After taking off from Runway 9, the plane looped around to the south as it climbed to cruising altitude. At this point, I fell asleep, thus missing the first drink service. I woke up about 3 hours later, with about half of the flight left to go (it really is quite long, for a domestic flight). According to Channel 9, we were in Kansas City Center at flight level 360, although we soon climbed to 380 to lessen the slight but continuous turbulence we were feeling. I watched the episode of “The Office” that was on, and by the time it had ended the cloud cover below us had cleared up, giving nice views of flyover country. The flight attendants came by for the second drink service. I had a Sprite, along with one of the $5 buy-on-board snack boxes with cheese, sunflower butter, crackers, applesauce, etc. The sunflower butter was quite a nice alternative to peanut butter (especially since I am allergic to the latter). My only complaint is that they need to increase the ratio of crackers to stuff that goes on crackers; I had sunflower butter left over at the end. As we neared LAX, the right side of the plane (including me) got a fantastic view of the Grand Canyon. Descending into the LA Basin, we overflew Ontario International Airport. On Channel 9, ATC seemed quite busy, handling several arriving flights, including Air Canada Flight 797, a number which I was surprised to find still in use given the unfortunate fate that flight met in 1983. We landed on Runway 25L parallel to what looked like a Horizon Dash 8 landing on one of the north runways. After a brief wait to allow a couple of takeoffs from 25R, we taxied to Gate 69B for an on-time arrival. Sitting to the right of us was N522UA, which I had flown from ORD to SJC back in November 2004.
After checking the departure monitors to find the gate for my flight to SJC, I started the long trek from the far end of Terminal 6 to Terminal 8. LAX really needs to install some moving walkways or something, rather than force passengers to walk the whole way. Anyway, I reached Gate 80, where the United Express CRJ was already waiting. After a brief wait, we boarded just after noon via the same 2-lane process.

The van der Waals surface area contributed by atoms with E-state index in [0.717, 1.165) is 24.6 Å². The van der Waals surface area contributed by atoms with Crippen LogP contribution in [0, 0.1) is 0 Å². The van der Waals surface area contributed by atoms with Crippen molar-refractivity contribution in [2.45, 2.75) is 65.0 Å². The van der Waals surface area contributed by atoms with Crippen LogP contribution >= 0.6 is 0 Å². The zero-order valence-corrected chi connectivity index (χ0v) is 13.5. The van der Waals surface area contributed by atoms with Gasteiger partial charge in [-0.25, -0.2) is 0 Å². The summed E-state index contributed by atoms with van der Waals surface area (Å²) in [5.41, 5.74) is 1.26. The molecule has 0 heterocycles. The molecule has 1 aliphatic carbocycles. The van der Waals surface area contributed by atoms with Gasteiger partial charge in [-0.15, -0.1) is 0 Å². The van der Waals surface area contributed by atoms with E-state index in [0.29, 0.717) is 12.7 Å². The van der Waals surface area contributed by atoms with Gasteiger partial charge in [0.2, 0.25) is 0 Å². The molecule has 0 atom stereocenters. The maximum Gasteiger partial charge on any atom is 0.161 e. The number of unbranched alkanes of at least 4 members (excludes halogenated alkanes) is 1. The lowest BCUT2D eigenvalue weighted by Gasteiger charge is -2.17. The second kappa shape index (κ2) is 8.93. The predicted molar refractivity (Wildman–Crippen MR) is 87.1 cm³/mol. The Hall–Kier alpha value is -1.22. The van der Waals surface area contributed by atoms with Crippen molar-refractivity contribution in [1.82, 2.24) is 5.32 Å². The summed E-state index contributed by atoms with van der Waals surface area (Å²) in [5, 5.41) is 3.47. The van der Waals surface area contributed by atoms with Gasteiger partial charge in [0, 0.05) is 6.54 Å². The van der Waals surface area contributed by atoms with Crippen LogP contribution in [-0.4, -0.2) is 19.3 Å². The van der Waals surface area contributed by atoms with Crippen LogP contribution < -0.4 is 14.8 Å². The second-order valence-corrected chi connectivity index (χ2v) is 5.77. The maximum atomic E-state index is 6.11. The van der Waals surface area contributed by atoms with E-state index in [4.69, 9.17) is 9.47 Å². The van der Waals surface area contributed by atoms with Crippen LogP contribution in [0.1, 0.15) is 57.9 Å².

Sunday, May 17, 2007
United Express (operated by SkyWest) Flight 6493 LAX-SJC
Aircraft: Canadair CRJ-200 N954SW
Dep: 1224 (scheduled for 1223)
Arr : 1330 (scheduled for 1335)
Flying Time: 47 min.
Gates (Dep/Arr) : 80/C3A
Seat: Y, 5A
Load factor: 65-70%
Photo © Matthew Wallman
Photo © Vladimir Kostritsa
I made my way to Seat 5A and attempted to store my backpack in the overhead bin, only to find that it wouldn’t fit in the CRJ’s rather small bins. Luckily, my laptop bag would, so I stuffed my backpack under the seat and sat down. A woman in her 50s or so took the seat next to me. We pushed back on time, with the help of one of those tugs that lifts up the whole nose wheel of the plane. This was the first time I had seen this tug design used. As we listened to the safety demo, I attempted to engage my neighbor in a discussion of why they put the bag there if “although the bag does not inflate, oxygen is flowing to the mask.” She wasn’t too interested. We made our way out to Runway 24L and took off. I got some nice views of the widebodies down at the remote gates as we flew overhead. The flight was short and uneventful. I was somewhat surprised at the lack of United markings on the inside of the plane. Aside from the Hemispheres magazines, there weren’t really any indications that you were on a United Express flight rather than just a Skywest one. We descended into San Jose from the south and touched down on Runway 30L a bit early. We deplaned at Gate C3A using the CRJ’s integral airstairs, which are surprisingly treacherous. After a brief wait for my checked bags, my dad picked me up and gave me a ride home.
Coming in September – Returning to school, SJC-BOS, this time with pictures! And possibly a 777, and a transit through JFK!